First, I'm an idiot, when I posted a little about disease previously, I didn't realize that the Blackmoor digest has a table with more info on the very next page! My only excuse is that I was in a rush to prepare for the session and was reading it in pdf so it wasn't as obvious.
Unfortunately, it didn't matter because the table didn't answer some of those questions I had anyway. In fact, the one thing the text was clear on, chance of catching the disease, the table contradicts-- 90% vs 1%. The only way I can understand this is that the lower number applies to player characters and the higher to anyone else once pcs are infected. But that's a guess, it doesn't say that.
Ok, establishing that, no, those rules aren't going to help me as written, let's forge on.
Different Rules for Sieges
Disease may be a perfect example of how you might want different mechanics for different subsystems in a game. What I realized looking at the rules in Blackmoor is that much of the subject is seen through the lens of sieges and armies. Which makes sense, descending from Chainmail, if you're fighting with massed forces it would be nice to have some rules for how disease would spread through the ranks and weaken those forces by attrition.
But those concerns are different from my concerns in dealing with an adventuring party. I think you might need at least slightly different rules for the two situations.
Disease and Your Character
Let's think about how a disease affects pcs. It can't be immediately fatal or it becomes identical to a poison. Once contracted a lot of real diseases take about 12 days, almost two weeks, to fully manifest themselves.
What about symptoms? Some fantasy diseases have odd symptoms, but with natural diseases catching it usually means you're weakened severely or bed-ridden. So if we are going to have mechanics for diseases that are reminiscent of real diseases the character:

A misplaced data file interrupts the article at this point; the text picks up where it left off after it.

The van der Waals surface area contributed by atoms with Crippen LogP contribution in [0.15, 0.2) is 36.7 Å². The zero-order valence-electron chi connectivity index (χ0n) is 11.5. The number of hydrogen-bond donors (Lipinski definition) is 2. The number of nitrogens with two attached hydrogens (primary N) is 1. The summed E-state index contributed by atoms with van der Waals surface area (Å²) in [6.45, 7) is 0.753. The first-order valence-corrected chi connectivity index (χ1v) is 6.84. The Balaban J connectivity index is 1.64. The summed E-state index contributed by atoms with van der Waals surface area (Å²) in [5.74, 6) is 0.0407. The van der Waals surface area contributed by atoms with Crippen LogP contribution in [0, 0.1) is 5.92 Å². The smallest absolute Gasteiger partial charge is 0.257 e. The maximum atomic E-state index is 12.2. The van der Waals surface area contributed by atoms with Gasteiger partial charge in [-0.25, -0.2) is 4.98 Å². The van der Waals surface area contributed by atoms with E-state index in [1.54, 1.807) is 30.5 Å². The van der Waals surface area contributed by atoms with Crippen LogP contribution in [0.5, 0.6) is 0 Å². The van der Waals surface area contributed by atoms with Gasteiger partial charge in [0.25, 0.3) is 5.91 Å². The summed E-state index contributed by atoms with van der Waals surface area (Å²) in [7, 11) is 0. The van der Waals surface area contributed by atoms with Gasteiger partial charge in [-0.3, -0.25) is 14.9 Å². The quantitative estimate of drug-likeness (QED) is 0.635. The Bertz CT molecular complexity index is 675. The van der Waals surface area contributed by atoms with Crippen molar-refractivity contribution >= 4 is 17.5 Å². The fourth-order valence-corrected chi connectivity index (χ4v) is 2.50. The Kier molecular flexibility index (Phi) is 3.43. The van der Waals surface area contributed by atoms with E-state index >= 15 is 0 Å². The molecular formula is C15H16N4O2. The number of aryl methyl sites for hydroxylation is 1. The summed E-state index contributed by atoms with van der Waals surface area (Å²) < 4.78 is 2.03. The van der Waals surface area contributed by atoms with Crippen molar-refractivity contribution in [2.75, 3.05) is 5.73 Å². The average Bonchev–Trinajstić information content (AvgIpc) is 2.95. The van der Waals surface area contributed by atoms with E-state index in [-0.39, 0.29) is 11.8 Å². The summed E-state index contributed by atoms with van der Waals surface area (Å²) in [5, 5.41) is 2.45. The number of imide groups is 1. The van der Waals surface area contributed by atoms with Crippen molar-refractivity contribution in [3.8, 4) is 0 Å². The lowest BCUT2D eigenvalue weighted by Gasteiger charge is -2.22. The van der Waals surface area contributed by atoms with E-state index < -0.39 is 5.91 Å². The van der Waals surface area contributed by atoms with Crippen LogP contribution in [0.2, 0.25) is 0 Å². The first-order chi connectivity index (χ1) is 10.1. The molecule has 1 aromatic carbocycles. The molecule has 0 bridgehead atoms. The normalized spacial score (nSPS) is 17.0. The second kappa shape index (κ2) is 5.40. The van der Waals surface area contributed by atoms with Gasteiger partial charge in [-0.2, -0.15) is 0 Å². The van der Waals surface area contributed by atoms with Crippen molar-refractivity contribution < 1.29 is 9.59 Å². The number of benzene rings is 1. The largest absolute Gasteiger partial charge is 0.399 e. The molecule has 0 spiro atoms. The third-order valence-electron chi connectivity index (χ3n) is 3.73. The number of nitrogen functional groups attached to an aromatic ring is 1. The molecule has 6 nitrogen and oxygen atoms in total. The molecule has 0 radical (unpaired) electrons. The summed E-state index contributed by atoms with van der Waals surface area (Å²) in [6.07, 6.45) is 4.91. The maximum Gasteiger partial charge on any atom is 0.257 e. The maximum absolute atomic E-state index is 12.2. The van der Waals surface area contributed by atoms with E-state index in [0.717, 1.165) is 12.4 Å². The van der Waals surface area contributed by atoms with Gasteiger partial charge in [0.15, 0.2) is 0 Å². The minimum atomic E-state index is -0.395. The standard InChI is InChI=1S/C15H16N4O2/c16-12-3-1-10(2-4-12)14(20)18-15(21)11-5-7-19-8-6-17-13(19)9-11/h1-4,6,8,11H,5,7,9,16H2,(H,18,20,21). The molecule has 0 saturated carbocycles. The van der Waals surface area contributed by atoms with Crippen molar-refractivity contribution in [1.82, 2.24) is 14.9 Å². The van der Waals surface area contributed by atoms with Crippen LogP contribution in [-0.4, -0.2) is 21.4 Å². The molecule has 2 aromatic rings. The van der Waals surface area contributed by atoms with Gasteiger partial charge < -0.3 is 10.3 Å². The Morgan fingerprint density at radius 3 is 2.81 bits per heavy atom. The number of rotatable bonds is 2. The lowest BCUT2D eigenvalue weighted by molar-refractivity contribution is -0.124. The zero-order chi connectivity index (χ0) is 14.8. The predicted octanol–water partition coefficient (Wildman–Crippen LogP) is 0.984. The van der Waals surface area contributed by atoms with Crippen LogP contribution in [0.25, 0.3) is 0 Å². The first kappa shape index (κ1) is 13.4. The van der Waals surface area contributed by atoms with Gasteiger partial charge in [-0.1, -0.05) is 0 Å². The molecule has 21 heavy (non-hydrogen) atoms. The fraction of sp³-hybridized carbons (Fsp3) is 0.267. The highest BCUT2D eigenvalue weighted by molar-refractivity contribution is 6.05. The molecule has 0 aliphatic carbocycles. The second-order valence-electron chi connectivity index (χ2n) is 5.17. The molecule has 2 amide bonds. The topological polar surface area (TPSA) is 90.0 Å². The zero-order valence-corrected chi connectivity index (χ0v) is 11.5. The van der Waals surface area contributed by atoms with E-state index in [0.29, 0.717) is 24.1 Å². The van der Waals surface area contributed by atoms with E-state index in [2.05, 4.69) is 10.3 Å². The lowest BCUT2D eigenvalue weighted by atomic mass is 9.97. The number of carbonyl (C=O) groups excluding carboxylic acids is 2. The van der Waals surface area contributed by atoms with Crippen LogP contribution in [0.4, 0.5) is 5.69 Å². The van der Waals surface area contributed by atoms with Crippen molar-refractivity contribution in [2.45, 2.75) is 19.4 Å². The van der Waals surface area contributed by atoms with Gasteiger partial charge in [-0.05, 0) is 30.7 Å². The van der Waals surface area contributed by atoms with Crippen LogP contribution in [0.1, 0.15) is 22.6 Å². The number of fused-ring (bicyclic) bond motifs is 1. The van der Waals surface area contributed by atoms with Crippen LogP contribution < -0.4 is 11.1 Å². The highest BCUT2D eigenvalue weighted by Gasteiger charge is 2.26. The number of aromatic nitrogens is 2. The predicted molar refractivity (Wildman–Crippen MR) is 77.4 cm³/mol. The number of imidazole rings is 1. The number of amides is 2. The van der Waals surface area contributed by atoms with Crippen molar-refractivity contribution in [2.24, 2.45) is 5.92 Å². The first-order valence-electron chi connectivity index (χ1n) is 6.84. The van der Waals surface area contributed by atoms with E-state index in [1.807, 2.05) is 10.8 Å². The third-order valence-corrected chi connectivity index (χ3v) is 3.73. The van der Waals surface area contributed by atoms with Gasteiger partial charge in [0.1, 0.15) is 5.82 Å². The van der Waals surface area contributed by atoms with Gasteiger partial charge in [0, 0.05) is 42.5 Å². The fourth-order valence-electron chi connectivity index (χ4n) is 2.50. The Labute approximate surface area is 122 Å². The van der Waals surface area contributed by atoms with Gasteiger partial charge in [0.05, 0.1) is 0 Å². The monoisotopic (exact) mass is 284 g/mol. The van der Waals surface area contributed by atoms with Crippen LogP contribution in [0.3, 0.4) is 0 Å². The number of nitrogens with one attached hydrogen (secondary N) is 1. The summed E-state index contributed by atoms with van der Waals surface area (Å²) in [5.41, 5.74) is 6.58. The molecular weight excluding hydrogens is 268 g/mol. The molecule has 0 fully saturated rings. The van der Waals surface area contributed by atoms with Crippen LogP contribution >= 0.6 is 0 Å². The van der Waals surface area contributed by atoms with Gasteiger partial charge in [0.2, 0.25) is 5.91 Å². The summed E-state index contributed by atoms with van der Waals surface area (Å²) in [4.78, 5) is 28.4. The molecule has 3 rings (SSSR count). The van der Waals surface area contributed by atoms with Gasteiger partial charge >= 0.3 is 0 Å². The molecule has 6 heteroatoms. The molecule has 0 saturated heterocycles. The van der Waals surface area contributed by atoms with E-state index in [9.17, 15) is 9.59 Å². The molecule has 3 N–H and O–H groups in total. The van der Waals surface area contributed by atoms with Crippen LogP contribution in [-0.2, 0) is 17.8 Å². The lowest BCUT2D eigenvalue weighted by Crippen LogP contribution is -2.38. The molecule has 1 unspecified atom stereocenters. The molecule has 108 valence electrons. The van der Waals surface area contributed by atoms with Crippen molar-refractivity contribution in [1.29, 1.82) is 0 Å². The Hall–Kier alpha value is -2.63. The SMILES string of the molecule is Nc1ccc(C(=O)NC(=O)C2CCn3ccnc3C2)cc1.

- contracts it or not
- for a few weeks is probably too weak to adventure
- might die if not cured in those weeks
Does Disease Matter?
If a party is far from civilisation or help, this could lead to some dramatic tension, especially if the disease is spreading through the party. But I think that would the rare case. Cure disease is available to 5th level clerics in most old school rules systems (6th for Moldvay). So, unless your campaign world has few of that level cleric around, disease becomes an minor inconvenience, a money sink.
Well, unless the possibility of the city being infected mentioned above, is the party's home base settlement. That could cause drama, adventure hooks, and provide an even bigger money sink. So, is the only reason to mess with non-fantastic diseases at the party level to spread it to their base of operations?
Some diseases would allow for characters to be carriers (think Typhoid Mary) and this would make the likelihood of them spreading the disease to cities and troops much higher. But on the other hand, it would make it much less likely for players to realize that they are, in fact, the spreaders of the pestilence. And that would make it hard to engage the drama and hooks mentioned above if players don't feel responsible.
Scars and the Aftermath
Some diseases can leave permanent scars or effects (think small pox). It is possible that a cure disease will save a players life without preventing these. So disease might become more frightening if it could permanently reduce a character's charisma (as Blackmoor suggests), blind them, or leave some other mark. But I have a hard time believing a holy person could lay on hands, curing a sickness and still leave these marks of the sickness. Maybe. I suppose it's how miraculous you conceive the divine magic in your campaign.